What fate awaits Mankind? As they contemplate their futures, they've forgotten their pasts...and The Harvest. Mankind's darkest hour is arriving...again. Prisoners of the merciless Grays, will anyone survive The Fate of Nations?
How Competitiveness Shapes the Fate of Nations
Author: Richard Elkus
Publisher: Hachette UK
Category: Business & Economics
Over the past thirty years, the United States has lost commanding leads in business after business. We no longer make cameras, TVs, MP3 players, cell phones, or DVD players, and we have become the world's largest debtor nation. Everyone thinks this is because of cheap labor costs, but in fact Asian leaders have a fundamental and different way of thinking about business. They are playing a different game. If the U.S. wants to regain its competitiveness and preserve its global power, it must play the game as it's played in the rest of the world. Winner Take All tells us what it takes to be competitive, and how we need to reform our thinking to regain what we have lost. Richard Elkus isn't afraid to bring a few sacred cows to the slaughter. This is the essential primer for any policy maker, business leader, or general reader interested in knowing how America can regain the economic clout it once had.
Author: Guy Livingston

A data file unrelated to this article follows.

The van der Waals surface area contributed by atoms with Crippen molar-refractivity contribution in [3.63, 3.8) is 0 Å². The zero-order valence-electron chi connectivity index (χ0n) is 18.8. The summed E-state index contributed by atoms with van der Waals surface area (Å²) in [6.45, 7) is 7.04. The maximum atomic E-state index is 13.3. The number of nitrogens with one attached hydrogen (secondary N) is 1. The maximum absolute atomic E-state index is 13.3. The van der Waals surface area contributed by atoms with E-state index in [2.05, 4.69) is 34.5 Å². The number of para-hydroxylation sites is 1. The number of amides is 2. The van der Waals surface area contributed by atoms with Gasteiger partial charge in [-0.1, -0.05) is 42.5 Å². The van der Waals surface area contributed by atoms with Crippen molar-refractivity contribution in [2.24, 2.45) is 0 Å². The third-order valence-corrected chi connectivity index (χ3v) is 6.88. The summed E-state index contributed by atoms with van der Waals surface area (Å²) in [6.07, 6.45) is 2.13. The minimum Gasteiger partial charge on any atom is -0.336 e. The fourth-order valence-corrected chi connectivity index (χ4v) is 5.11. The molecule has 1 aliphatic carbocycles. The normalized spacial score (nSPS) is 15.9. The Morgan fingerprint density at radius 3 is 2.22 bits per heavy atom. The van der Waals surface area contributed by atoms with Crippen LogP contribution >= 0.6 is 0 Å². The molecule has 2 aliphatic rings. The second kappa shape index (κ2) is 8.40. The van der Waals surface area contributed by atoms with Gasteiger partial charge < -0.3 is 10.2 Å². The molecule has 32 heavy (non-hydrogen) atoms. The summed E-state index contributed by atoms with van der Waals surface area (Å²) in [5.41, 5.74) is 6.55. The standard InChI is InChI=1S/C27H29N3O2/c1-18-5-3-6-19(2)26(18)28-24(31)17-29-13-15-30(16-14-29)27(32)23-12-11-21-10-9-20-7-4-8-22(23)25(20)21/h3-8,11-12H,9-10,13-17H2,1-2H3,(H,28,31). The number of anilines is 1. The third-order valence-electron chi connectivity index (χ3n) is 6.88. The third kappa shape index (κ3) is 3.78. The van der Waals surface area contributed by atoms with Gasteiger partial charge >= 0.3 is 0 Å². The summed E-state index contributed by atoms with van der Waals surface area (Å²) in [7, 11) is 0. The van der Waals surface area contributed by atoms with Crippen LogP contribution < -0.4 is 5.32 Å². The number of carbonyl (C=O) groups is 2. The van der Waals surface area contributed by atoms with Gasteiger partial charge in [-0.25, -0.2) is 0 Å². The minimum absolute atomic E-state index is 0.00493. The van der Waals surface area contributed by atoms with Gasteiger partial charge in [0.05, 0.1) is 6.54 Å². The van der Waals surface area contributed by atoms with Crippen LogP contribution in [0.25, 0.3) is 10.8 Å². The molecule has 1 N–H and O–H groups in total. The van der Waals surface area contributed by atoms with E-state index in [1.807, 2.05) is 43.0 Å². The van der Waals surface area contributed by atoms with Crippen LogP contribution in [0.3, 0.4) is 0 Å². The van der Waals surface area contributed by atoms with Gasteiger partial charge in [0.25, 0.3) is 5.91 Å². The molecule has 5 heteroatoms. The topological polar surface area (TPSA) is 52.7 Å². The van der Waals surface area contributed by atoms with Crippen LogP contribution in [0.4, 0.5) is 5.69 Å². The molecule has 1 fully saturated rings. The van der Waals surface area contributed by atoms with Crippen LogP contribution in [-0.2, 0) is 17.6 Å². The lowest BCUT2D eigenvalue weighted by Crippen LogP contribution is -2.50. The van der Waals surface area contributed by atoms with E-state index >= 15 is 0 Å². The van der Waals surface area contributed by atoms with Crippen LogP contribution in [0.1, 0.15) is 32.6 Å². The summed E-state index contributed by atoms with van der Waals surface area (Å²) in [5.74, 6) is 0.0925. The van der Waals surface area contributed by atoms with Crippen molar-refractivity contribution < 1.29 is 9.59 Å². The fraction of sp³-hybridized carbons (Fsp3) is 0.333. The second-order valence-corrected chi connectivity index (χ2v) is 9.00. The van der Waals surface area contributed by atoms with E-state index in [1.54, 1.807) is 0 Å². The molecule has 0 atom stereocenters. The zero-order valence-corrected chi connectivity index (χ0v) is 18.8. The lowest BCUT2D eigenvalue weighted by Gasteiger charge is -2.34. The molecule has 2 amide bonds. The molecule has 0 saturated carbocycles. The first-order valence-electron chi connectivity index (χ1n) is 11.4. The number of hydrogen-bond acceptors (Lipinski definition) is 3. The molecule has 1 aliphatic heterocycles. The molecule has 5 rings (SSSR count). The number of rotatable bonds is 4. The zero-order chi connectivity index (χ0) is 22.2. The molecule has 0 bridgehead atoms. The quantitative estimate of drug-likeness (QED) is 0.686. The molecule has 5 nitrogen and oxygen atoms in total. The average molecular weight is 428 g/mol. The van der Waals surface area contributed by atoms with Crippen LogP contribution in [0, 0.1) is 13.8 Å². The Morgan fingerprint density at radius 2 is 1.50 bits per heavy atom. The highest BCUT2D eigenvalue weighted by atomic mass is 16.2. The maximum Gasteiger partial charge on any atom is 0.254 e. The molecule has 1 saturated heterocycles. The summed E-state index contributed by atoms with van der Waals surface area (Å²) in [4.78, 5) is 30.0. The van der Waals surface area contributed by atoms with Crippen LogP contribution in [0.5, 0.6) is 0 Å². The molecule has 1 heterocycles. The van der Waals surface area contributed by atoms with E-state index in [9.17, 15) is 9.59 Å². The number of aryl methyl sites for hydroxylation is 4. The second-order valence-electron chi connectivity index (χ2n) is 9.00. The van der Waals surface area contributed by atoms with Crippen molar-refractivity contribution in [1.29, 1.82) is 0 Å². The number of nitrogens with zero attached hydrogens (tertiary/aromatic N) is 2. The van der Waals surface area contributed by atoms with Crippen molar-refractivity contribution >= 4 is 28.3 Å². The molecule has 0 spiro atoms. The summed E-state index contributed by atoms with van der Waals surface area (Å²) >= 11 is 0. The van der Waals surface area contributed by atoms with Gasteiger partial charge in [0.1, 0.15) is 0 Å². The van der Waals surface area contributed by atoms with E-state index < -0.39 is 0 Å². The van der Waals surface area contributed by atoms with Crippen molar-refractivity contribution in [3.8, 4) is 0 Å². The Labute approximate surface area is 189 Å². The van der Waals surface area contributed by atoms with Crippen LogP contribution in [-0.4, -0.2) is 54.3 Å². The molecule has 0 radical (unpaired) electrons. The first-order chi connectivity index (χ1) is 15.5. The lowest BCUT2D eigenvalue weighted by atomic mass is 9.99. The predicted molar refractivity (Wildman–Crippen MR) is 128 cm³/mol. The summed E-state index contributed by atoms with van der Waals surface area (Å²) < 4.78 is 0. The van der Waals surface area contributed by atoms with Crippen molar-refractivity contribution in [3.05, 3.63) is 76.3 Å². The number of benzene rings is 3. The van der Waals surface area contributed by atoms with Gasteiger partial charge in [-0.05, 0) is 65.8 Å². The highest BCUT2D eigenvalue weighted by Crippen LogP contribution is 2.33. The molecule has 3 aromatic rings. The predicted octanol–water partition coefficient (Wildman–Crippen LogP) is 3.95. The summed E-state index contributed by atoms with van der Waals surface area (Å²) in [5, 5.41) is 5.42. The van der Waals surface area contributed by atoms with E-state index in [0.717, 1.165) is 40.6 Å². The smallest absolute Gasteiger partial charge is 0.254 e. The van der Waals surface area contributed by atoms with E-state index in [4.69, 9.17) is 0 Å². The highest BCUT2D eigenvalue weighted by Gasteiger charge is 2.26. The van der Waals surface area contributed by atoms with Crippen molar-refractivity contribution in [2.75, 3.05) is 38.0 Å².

As the curtain rises on the 21st century, the United States of America is at war with an enemy that possesses a global reach. Policy makers warn that the struggle against terrorism is different from any other campaign in our nation's history. It will be fought on an international scale against a particularly elusive and determined enemy over an extended period of time. Each day, dark and menacing headlines raise new questions concerning what the future holds. Many today are naturally looking to the Bible for answers to their questions and fears. What does all that is happening to our world mean? Is God in control and looking after the world, or do we live in a world driven only by chance? Is God directing world events and peoples lives, or are these left to the devices of men? If God is directing world events, then is He doing so in according to a definite purpose, or by directionless whim? If God is directing world events according to a definite purpose, then what is that purpose? Is it possible for evil forces to usurp God's purpose, or do outcomes always reflect God's will? If God has formed a definite purpose for humankind, then how are the current world events working toward that end? If world events are fulfilling God's preordained purpose and divine program for the nations of the world, what role is the United States to play? The Fate of Our Nation combines American history, current events, and Bible prophecy in a unique, exciting, and informative look at what the future holds for the United States of America. It also looks at what the Bible has to say about Iraq, and the other nations of the Middle East.